DigitalOcean, a cloud hosting company best known for its "droplet" virtual server system, is now using the CoreOS Linux distribution to offer Docker-powered virtual servers to its customers.
CoreOS uses Docker containers as an internal building block for the system, bound together with a few custom-built services. Clusters of servers running applications can be spun up or down quickly, with Docker allowing those apps to be handled with far less overhead.
DigitalOcean's sales pitch for its services has revolved around functions that ought to be familiar to users of cloud providers: high-speed provisioning, SSD-backed and KVM-driven VMs, and one-click installations of distributions or applications. What Docker and CoreOS add to all that, according to DigitalOcean, is an easy and fast way for "Web and mobile developers interested in working with Docker to deploy applications and experiment with containers." Those deploying applications that need high resiliency can use CoreOS to "deploy a cluster of servers configured to work with one another, ensuring their apps or websites remain live at all times."
Those two themes -- resiliency of deployment and deployment at scale -- were echoed by Mitch Wainer, co-founder of DigitalOcean, when asked about what CoreOS and Docker both had to offer DigitalOcean users.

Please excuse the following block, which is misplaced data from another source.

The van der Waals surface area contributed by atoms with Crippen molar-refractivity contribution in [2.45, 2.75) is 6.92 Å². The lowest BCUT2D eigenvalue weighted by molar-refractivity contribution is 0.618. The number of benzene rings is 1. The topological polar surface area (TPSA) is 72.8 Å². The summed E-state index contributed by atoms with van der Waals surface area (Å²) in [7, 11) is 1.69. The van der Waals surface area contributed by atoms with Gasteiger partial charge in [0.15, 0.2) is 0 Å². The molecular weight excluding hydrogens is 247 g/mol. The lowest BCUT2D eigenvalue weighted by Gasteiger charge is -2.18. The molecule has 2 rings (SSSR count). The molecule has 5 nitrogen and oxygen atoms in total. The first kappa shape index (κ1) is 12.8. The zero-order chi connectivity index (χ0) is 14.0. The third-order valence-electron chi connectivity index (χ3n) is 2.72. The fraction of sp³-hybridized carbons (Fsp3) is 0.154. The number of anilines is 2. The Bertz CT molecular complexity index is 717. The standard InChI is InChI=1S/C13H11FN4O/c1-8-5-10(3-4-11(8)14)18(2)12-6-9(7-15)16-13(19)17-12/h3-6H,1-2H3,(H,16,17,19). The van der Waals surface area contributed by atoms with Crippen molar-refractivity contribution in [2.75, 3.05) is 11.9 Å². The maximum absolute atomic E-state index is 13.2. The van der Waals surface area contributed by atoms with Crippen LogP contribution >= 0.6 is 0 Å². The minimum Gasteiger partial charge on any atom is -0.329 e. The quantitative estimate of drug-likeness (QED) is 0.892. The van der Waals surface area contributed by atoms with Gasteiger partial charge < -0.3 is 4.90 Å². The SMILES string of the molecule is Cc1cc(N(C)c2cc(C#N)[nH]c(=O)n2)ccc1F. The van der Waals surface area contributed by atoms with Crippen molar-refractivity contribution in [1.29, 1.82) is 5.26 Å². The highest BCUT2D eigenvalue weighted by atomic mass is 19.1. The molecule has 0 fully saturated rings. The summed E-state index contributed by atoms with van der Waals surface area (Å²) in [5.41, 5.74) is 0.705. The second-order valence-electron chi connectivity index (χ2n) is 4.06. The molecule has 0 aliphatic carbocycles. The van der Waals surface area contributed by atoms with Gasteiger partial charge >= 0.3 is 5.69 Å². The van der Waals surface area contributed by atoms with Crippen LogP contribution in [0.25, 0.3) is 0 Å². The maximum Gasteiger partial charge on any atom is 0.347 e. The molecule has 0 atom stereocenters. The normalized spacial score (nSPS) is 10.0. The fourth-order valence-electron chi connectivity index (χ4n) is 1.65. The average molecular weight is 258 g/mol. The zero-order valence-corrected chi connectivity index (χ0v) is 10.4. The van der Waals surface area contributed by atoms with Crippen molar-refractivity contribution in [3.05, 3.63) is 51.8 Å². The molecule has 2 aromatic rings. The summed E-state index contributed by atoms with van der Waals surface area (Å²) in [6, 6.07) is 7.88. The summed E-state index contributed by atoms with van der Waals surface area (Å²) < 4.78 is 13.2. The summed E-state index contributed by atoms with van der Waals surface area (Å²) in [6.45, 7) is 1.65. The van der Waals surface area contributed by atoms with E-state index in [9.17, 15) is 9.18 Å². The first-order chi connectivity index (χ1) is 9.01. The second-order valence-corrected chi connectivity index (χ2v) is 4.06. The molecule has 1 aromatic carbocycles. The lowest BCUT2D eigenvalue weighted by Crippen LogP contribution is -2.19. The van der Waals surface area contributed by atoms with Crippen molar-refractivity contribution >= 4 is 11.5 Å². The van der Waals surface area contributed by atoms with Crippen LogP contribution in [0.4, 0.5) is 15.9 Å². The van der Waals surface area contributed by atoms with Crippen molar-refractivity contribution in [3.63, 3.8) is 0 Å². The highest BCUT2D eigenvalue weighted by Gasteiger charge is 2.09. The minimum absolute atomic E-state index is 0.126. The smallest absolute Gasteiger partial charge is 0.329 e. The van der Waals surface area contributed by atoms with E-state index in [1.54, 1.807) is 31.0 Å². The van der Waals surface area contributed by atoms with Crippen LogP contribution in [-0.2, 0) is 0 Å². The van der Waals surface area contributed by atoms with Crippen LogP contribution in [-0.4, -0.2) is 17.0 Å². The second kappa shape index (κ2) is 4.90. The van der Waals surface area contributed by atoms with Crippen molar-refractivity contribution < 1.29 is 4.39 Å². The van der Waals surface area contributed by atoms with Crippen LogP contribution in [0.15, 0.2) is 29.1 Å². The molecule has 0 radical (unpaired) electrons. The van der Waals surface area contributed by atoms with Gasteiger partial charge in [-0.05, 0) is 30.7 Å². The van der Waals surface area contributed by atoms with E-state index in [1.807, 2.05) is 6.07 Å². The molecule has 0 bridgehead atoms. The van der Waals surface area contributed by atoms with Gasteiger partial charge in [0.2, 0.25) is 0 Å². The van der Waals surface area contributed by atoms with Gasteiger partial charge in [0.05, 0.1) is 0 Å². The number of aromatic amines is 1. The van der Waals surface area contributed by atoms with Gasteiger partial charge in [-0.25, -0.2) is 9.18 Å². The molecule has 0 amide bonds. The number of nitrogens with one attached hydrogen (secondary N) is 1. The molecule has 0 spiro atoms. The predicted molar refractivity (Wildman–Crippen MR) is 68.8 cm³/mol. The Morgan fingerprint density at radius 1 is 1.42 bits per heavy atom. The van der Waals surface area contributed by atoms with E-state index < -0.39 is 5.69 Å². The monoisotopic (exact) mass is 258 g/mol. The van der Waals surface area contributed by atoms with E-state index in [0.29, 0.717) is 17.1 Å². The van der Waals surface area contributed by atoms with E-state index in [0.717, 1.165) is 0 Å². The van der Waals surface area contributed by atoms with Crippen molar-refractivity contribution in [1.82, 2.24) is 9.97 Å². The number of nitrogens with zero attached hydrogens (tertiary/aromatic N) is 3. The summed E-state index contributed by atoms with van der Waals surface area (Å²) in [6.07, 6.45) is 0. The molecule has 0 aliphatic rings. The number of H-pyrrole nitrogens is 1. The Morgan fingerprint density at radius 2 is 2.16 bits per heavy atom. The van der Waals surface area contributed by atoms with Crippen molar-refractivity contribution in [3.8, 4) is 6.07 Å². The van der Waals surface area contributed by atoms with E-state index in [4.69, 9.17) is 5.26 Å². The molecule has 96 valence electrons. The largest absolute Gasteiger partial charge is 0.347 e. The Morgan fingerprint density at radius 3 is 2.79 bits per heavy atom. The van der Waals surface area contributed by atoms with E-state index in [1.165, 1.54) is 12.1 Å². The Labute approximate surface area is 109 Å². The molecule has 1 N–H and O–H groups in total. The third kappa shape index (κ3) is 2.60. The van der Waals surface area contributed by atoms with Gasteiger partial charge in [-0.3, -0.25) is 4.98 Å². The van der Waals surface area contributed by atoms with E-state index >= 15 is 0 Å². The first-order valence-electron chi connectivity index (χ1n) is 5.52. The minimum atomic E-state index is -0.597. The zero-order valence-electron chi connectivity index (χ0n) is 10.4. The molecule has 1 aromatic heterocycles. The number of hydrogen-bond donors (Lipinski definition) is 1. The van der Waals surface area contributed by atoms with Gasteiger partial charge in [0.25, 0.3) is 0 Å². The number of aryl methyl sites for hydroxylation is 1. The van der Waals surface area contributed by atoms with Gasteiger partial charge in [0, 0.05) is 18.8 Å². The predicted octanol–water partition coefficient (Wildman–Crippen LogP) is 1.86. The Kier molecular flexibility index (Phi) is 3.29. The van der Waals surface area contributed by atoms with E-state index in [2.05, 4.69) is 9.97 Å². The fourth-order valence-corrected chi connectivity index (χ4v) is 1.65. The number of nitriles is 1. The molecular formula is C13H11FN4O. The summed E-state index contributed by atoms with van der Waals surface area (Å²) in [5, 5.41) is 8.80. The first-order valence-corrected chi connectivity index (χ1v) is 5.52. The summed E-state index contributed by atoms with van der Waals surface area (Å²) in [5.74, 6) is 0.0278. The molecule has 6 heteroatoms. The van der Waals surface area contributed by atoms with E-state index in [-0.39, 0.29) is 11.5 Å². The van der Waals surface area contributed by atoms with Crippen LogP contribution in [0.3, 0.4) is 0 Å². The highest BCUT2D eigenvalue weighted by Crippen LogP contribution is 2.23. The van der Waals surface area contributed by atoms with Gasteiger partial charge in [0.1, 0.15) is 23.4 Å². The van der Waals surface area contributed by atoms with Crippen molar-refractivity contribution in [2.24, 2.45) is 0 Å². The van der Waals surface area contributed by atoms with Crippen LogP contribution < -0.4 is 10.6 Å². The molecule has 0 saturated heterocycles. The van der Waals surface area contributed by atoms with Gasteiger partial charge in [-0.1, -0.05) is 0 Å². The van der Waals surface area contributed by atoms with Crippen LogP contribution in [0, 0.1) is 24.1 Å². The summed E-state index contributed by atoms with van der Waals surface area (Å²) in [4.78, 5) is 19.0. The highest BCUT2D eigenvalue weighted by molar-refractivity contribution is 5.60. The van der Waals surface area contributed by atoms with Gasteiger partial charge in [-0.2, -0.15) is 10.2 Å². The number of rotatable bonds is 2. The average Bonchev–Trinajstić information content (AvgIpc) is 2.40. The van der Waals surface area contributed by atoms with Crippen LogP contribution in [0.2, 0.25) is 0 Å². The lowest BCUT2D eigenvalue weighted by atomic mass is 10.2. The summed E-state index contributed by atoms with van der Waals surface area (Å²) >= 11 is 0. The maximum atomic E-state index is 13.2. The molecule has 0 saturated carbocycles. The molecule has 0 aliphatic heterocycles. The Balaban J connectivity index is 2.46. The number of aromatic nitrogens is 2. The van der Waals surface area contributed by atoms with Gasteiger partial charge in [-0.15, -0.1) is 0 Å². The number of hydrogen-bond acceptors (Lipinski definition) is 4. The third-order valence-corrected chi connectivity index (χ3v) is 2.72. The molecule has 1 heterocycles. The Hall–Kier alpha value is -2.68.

"There's been a lot of excitement in our community and with developers in general for CoreOS on DigitalOcean for some time now," he wrote in an email. "It's the simplest way for devs to start using and experimenting with Docker containers and to start building out more resilient architecture, so it made sense to get their OS on our platform ASAP."
But CoreOS is not built along the lines of many other Linux distributions, so I asked Wainer whether DigitalOcean was able to make use of CoreOS as-is. "It wasn't as easy as a drop-in-and-go affair," he admitted in an email. "We had to rewrite some of our back-end codebase and develop a metadata service in order for CoreOS to do its provision time configuration work. All of the requirements were satisfied with the migration to version 1.5 of our back end."
DigitalOcean is far from the only cloud provider offering a CoreOS distribution. Amazon EC2, Google Compute Engine, and Rackspace Cloud all offer CoreOS as a standard-issue feature. Rackspace deploys by way of OpenStack, and the other two use their respective proprietary environments.
Though also a proprietary cloud, DigitalOcean has attracted a highly developer-centric community, most likely due to its convenient pricing (virtual machines start at $5 a month) and the easy on-ramps it provides for many common cutting-edge developer's technologies. Docker was originally one of those technologies, so adding CoreOS as a complement seems a logical way to build out the application-centric environment the company describe as its mainstay.
This story, "DigitalOcean spins up Docker-powered hosting with CoreOS," was originally published at InfoWorld.com. Get the first word on what the important tech news really means with the InfoWorld Tech Watch blog. For the latest developments in business technology news, follow InfoWorld.com on Twitter.